If Mario and his association failed to win power overtly in 1980, they nevertheless were able to carry out at least part of their anti-Communist agenda by virtue of their covert army connections. Informants claim that by the time Mario was arrested, however, he had ceased being a protégé of Sandoval Alarcon because he had not been able to swing enough votes for the MLN.
It is interesting, if not surprising, to note that the alignment of political leadership prevailing before the onset of violence in San Pedro prefigured the antagonism between the exposed secret agents—the leaders in the group of fifteen suspects arrested after Lencho was kidnapped—and those who led the fight to have them arrested and punished: civic-minded Antonio, the prosperous merchant, the more respected of the town's two güizaches, and Fernando, one-time political ally of Ríos Montt.
It may be tempting to blame the outbreak of violence in San Pedro on social divisiveness and the settling of old scores, but the temptation should be resisted. Religious competition and vigorous political infighting were features of San Pedro life for decades before 1980 without producing violence. The same can be said for interpersonal antagonisms. They arose in the past and were settled by means short of murder. What disrupted the peace in San Pedro was not the presence of differences and divisions but the army's recruitment of agents and spies that had the effect of exploiting these cleavages.
"División en la Iglesia de San Juan la Laguna," division in the church of San Juan la Laguna. Catholic priest John Vesey, who for a time was head of the parishes of San Pedro and San Juan, caused more divisiveness in the church than other priests before and after ‰him. He tried to close down the church in San Juan until the cofradias were abolished. This painting which represented a confrontation that came to blows, was censored and not allowed to be exhibited in the week long fair of San Juan. Painting by Julian Coche Mendoza, 1994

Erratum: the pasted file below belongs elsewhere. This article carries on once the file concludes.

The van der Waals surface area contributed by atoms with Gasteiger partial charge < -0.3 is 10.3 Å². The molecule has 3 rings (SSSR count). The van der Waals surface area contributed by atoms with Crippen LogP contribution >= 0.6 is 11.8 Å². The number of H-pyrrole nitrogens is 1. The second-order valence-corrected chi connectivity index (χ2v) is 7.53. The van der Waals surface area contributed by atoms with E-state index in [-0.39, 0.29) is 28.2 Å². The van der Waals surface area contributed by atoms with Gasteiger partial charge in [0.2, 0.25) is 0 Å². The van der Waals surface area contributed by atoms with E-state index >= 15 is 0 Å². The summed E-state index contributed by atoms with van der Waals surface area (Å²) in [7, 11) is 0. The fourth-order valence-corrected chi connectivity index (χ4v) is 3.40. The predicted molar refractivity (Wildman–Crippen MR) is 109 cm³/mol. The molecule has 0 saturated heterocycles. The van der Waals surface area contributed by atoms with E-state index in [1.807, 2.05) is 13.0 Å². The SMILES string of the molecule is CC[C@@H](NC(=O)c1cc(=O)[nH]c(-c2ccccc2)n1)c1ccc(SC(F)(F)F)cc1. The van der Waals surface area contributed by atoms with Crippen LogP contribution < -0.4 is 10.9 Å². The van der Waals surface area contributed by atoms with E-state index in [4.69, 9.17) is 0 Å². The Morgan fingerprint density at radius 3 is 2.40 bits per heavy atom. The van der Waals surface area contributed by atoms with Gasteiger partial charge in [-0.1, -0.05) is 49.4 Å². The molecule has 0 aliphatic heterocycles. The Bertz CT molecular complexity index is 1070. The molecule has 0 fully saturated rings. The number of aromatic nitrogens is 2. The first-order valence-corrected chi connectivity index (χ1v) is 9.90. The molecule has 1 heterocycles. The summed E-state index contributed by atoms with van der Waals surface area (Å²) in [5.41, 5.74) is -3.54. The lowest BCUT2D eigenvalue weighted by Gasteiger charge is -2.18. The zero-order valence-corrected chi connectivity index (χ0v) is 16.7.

Competition between parties is, after all, one of the hallmarks of political democracy. Another hallmark is an informed electorate. By this token San Pedro has become increasingly democratic. Compared to the time during the Arévalo-Arbenz era (1945-54) when elections for local office were introduced, Pedranos are now more literate and informed about history and the world around them. The local school system has been extended, and a good number of Pedranos have gone on to acquire professional training in such fields as accounting, agronomy, and especially education. Two or three are physicians. Still another hallmark of democracy is freedom of expression. With experience and education, many Pedranos have learned to express their differing opinions about justice, religion, and government.
Ever since the Arévalo-Arbenz era, San Pedro society has been moving in the direction of greater democracy, while the Guatemalan government has been moving in the opposite direction. Increasing divergence between the two tendencies, the local and the national, can be seen as a source of the affliction that befell San Pedro. Francisco the baker spoke his mind about the abusive police and the militarization of the lake area and was the first Pedrano to be "disappeared" by "unknown parties" (desconocidos)—two terms that have become common parlance in Guatemala, along with "criminal subversives" (subversivos delinquentes). Lencho, the fearless chief commissioner, spoke up in defense of civil liberties and fell victim to the violation of human rights. It can be said that San Pedro has suffered punishment not for the sin of displaying divisiveness but for the virtue of practicing democracy.